Don’t count on it. There are some great projects here and there, but consider Washington State, whose current leadership still operates under the paradigm that sees forests as cash, and not as an essential source of oxygen and a storer of carbon. Washington’s indigenous activists organized a rally at the capitol in Olympia a couple of weeks ago to invite “green” governor Inslee to declare a climate emergency with them, but he didn’t show up.

Lands Commissioner Hilary Franz, in charge of the state’s Board of Natural Resources, has failed to respond to any queries from the Kitsap Environmental Coalition for the year we’ve existed. When KEC members spoke up during the allotted comments period at a BNR meeting Commissioner Franz chaired, she was as-if-by-accident called away from the meeting for those few minutes.[2] Among the Board’s agenda items at a recent meeting was a land swap—a procedure for trading state trust land for other property that the Board considers a surer source of revenue to fund schools and prisons. The plan under discussion was to unload a 27-acre parcel of forest near Silverdale in exchange for a 1.5-acre plot in Arlington that includes a Bartell drug store. The forest property would be sold to the developer Evergreen Housing, who would raze the trees and put up condos. “We think it’s certainly a great opportunity for the trust to convert a [non-revenue-generating] property into a [revenue-producing one],” says Rich Scrivner, planning manager for the Department of Natural Resources—making plain as day that money is what drives the BNR. Need they be reminded what oxygen, clean water, and clean air are worth to our health and well-being? You can’t breathe dollar bills…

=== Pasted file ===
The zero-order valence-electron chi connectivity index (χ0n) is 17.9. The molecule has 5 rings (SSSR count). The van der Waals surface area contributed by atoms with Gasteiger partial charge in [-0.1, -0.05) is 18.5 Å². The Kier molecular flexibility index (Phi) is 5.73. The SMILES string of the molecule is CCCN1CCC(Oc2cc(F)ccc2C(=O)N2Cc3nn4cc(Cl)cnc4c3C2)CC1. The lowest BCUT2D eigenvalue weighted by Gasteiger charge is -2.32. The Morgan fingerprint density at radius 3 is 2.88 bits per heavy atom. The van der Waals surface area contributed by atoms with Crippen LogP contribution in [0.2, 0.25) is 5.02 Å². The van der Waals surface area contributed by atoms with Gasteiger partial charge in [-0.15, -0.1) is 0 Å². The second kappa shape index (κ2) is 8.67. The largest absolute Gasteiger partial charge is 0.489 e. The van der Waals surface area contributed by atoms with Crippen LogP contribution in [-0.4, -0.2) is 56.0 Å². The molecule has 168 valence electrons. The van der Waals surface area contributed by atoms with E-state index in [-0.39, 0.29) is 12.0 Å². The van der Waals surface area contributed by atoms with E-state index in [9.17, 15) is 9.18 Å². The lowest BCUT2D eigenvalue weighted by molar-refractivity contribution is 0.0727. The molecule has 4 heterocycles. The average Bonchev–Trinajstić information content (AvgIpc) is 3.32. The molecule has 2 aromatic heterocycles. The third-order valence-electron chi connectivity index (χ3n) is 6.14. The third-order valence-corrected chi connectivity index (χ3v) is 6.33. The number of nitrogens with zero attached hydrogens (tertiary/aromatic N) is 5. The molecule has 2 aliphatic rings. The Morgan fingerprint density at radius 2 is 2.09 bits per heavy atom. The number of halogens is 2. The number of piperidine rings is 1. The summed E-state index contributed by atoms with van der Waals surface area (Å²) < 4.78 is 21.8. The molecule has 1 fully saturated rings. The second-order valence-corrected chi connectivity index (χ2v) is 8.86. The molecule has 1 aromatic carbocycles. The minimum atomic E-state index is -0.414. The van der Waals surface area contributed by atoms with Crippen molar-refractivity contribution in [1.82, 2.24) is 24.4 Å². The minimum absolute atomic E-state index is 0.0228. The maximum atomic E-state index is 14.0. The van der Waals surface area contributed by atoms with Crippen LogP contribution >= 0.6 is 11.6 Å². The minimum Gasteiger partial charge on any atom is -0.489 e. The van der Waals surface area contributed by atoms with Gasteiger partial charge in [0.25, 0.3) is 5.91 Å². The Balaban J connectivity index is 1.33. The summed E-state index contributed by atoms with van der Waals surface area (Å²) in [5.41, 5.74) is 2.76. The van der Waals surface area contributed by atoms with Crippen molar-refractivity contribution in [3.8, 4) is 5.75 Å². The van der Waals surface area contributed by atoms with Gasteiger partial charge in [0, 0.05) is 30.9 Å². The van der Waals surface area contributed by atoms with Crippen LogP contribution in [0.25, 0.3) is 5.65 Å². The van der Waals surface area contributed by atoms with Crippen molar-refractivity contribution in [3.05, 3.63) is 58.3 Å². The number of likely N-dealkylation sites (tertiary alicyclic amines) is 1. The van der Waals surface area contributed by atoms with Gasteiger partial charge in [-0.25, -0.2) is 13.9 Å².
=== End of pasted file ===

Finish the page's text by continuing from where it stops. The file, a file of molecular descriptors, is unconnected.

Washington’s DNR manages 3 million acres of such trust land. Forests are not a renewable resource. ”If this 27 acres goes, it’ll be gone forever,” said a Silverdale resident at the community hearing.

If this government doesn’t serve the people, the people need different government.